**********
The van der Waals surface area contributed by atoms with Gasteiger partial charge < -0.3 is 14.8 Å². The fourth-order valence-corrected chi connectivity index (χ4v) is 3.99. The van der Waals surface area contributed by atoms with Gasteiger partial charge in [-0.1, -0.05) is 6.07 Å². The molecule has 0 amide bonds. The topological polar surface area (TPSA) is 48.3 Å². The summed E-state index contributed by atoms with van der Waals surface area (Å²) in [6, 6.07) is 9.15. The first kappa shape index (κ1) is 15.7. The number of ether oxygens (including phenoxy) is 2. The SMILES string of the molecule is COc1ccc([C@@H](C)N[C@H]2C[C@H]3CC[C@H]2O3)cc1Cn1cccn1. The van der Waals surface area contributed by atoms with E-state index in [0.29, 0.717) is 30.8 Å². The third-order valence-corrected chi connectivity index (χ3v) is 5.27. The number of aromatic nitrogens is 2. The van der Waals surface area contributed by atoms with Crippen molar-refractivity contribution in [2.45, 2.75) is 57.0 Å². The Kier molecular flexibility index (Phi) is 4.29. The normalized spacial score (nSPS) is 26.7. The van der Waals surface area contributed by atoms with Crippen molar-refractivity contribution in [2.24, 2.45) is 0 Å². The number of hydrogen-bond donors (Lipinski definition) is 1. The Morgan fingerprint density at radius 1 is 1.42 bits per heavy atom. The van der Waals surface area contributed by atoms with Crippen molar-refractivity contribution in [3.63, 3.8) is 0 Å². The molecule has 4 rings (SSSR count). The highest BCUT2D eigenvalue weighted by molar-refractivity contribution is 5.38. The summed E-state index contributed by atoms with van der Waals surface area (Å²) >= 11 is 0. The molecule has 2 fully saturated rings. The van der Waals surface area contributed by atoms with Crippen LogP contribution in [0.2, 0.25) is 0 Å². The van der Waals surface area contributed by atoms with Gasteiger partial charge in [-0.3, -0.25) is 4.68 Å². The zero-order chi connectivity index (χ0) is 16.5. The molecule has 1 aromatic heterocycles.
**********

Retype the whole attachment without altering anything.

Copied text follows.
The van der Waals surface area contributed by atoms with Gasteiger partial charge < -0.3 is 14.8 Å². The fourth-order valence-corrected chi connectivity index (χ4v) is 3.99. The van der Waals surface area contributed by atoms with Gasteiger partial charge in [-0.1, -0.05) is 6.07 Å². The molecule has 0 amide bonds. The topological polar surface area (TPSA) is 48.3 Å². The summed E-state index contributed by atoms with van der Waals surface area (Å²) in [6, 6.07) is 9.15. The first kappa shape index (κ1) is 15.7. The number of ether oxygens (including phenoxy) is 2. The SMILES string of the molecule is COc1ccc([C@@H](C)N[C@H]2C[C@H]3CC[C@H]2O3)cc1Cn1cccn1. The van der Waals surface area contributed by atoms with E-state index in [0.29, 0.717) is 30.8 Å². The third-order valence-corrected chi connectivity index (χ3v) is 5.27. The number of aromatic nitrogens is 2. The van der Waals surface area contributed by atoms with Crippen molar-refractivity contribution in [2.45, 2.75) is 57.0 Å². The Kier molecular flexibility index (Phi) is 4.29. The normalized spacial score (nSPS) is 26.7. The van der Waals surface area contributed by atoms with Crippen molar-refractivity contribution in [2.24, 2.45) is 0 Å². The number of hydrogen-bond donors (Lipinski definition) is 1. The Morgan fingerprint density at radius 1 is 1.42 bits per heavy atom. The van der Waals surface area contributed by atoms with Crippen molar-refractivity contribution in [3.63, 3.8) is 0 Å². The molecule has 4 rings (SSSR count). The highest BCUT2D eigenvalue weighted by molar-refractivity contribution is 5.38. The summed E-state index contributed by atoms with van der Waals surface area (Å²) >= 11 is 0. The molecule has 2 fully saturated rings. The van der Waals surface area contributed by atoms with Crippen LogP contribution in [0.2, 0.25) is 0 Å². The van der Waals surface area contributed by atoms with Gasteiger partial charge in [-0.3, -0.25) is 4.68 Å². The zero-order chi connectivity index (χ0) is 16.5. The molecule has 1 aromatic heterocycles.